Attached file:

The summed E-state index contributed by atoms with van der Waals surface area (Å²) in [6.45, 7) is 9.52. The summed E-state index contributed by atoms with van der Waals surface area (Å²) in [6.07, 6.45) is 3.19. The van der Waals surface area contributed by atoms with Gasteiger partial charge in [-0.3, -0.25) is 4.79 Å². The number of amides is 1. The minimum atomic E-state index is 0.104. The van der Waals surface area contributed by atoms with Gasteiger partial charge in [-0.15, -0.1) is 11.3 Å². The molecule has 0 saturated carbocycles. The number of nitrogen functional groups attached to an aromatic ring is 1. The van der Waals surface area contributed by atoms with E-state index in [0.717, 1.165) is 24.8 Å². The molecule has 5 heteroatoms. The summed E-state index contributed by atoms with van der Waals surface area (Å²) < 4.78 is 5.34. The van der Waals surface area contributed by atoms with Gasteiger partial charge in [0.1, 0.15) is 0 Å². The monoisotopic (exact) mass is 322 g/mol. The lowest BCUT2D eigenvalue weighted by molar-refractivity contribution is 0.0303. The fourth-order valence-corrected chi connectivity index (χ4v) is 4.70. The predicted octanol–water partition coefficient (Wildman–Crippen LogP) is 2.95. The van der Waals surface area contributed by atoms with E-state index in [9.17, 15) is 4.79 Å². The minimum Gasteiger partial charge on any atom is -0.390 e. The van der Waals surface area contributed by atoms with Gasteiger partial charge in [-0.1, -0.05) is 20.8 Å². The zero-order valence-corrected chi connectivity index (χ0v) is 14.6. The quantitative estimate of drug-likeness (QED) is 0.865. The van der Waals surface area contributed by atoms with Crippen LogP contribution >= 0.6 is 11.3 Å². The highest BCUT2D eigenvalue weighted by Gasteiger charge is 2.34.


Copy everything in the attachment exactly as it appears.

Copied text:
The summed E-state index contributed by atoms with van der Waals surface area (Å²) in [6.45, 7) is 9.52. The summed E-state index contributed by atoms with van der Waals surface area (Å²) in [6.07, 6.45) is 3.19. The van der Waals surface area contributed by atoms with Gasteiger partial charge in [-0.3, -0.25) is 4.79 Å². The number of amides is 1. The minimum atomic E-state index is 0.104. The van der Waals surface area contributed by atoms with Gasteiger partial charge in [-0.15, -0.1) is 11.3 Å². The molecule has 0 saturated carbocycles. The number of nitrogen functional groups attached to an aromatic ring is 1. The van der Waals surface area contributed by atoms with E-state index in [0.717, 1.165) is 24.8 Å². The molecule has 5 heteroatoms. The summed E-state index contributed by atoms with van der Waals surface area (Å²) < 4.78 is 5.34. The van der Waals surface area contributed by atoms with Gasteiger partial charge in [0.1, 0.15) is 0 Å². The monoisotopic (exact) mass is 322 g/mol. The lowest BCUT2D eigenvalue weighted by molar-refractivity contribution is 0.0303. The fourth-order valence-corrected chi connectivity index (χ4v) is 4.70. The predicted octanol–water partition coefficient (Wildman–Crippen LogP) is 2.95. The van der Waals surface area contributed by atoms with E-state index in [9.17, 15) is 4.79 Å². The minimum Gasteiger partial charge on any atom is -0.390 e. The van der Waals surface area contributed by atoms with Gasteiger partial charge in [-0.1, -0.05) is 20.8 Å². The zero-order valence-corrected chi connectivity index (χ0v) is 14.6. The quantitative estimate of drug-likeness (QED) is 0.865. The van der Waals surface area contributed by atoms with Crippen LogP contribution >= 0.6 is 11.3 Å². The highest BCUT2D eigenvalue weighted by Gasteiger charge is 2.34.